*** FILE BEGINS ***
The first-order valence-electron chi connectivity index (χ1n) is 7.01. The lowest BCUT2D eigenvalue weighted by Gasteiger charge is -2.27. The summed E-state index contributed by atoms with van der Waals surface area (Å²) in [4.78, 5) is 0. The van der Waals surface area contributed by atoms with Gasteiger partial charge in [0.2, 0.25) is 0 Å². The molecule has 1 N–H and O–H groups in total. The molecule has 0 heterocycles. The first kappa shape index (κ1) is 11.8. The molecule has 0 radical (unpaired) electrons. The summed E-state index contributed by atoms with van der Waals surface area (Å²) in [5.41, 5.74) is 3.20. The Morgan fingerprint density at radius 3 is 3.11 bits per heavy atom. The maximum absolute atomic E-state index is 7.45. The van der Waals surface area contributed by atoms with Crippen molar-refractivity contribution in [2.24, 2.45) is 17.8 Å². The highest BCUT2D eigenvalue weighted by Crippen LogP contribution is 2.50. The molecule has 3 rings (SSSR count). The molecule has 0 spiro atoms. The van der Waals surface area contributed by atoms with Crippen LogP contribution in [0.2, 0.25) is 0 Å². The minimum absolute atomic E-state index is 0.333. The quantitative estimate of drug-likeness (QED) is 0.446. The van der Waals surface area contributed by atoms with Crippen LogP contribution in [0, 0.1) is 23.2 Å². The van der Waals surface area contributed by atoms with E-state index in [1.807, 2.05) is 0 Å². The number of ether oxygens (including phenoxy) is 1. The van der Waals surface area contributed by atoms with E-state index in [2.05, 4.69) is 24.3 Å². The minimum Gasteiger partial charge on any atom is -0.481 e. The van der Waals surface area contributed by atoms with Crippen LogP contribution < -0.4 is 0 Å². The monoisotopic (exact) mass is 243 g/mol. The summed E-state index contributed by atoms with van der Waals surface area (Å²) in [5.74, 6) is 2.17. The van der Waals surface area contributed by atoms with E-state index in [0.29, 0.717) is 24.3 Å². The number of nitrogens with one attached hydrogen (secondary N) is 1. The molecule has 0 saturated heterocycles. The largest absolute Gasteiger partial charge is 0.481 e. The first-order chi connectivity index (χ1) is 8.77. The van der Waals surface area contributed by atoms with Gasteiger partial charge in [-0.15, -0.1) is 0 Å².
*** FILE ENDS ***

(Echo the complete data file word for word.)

The first-order valence-electron chi connectivity index (χ1n) is 7.01. The lowest BCUT2D eigenvalue weighted by Gasteiger charge is -2.27. The summed E-state index contributed by atoms with van der Waals surface area (Å²) in [4.78, 5) is 0. The van der Waals surface area contributed by atoms with Gasteiger partial charge in [0.2, 0.25) is 0 Å². The molecule has 1 N–H and O–H groups in total. The molecule has 0 heterocycles. The first kappa shape index (κ1) is 11.8. The molecule has 0 radical (unpaired) electrons. The summed E-state index contributed by atoms with van der Waals surface area (Å²) in [5.41, 5.74) is 3.20. The Morgan fingerprint density at radius 3 is 3.11 bits per heavy atom. The maximum absolute atomic E-state index is 7.45. The van der Waals surface area contributed by atoms with Crippen molar-refractivity contribution in [2.24, 2.45) is 17.8 Å². The highest BCUT2D eigenvalue weighted by Crippen LogP contribution is 2.50. The molecule has 3 rings (SSSR count). The molecule has 0 spiro atoms. The van der Waals surface area contributed by atoms with Crippen LogP contribution in [0.2, 0.25) is 0 Å². The minimum absolute atomic E-state index is 0.333. The quantitative estimate of drug-likeness (QED) is 0.446. The van der Waals surface area contributed by atoms with Crippen LogP contribution in [0, 0.1) is 23.2 Å². The van der Waals surface area contributed by atoms with E-state index in [1.807, 2.05) is 0 Å². The number of ether oxygens (including phenoxy) is 1. The van der Waals surface area contributed by atoms with E-state index in [2.05, 4.69) is 24.3 Å². The minimum Gasteiger partial charge on any atom is -0.481 e. The van der Waals surface area contributed by atoms with Crippen LogP contribution < -0.4 is 0 Å². The monoisotopic (exact) mass is 243 g/mol. The summed E-state index contributed by atoms with van der Waals surface area (Å²) in [5.74, 6) is 2.17. The van der Waals surface area contributed by atoms with E-state index in [0.29, 0.717) is 24.3 Å². The number of nitrogens with one attached hydrogen (secondary N) is 1. The molecule has 0 saturated heterocycles. The largest absolute Gasteiger partial charge is 0.481 e. The first-order chi connectivity index (χ1) is 8.77. The van der Waals surface area contributed by atoms with Gasteiger partial charge in [-0.15, -0.1) is 0 Å².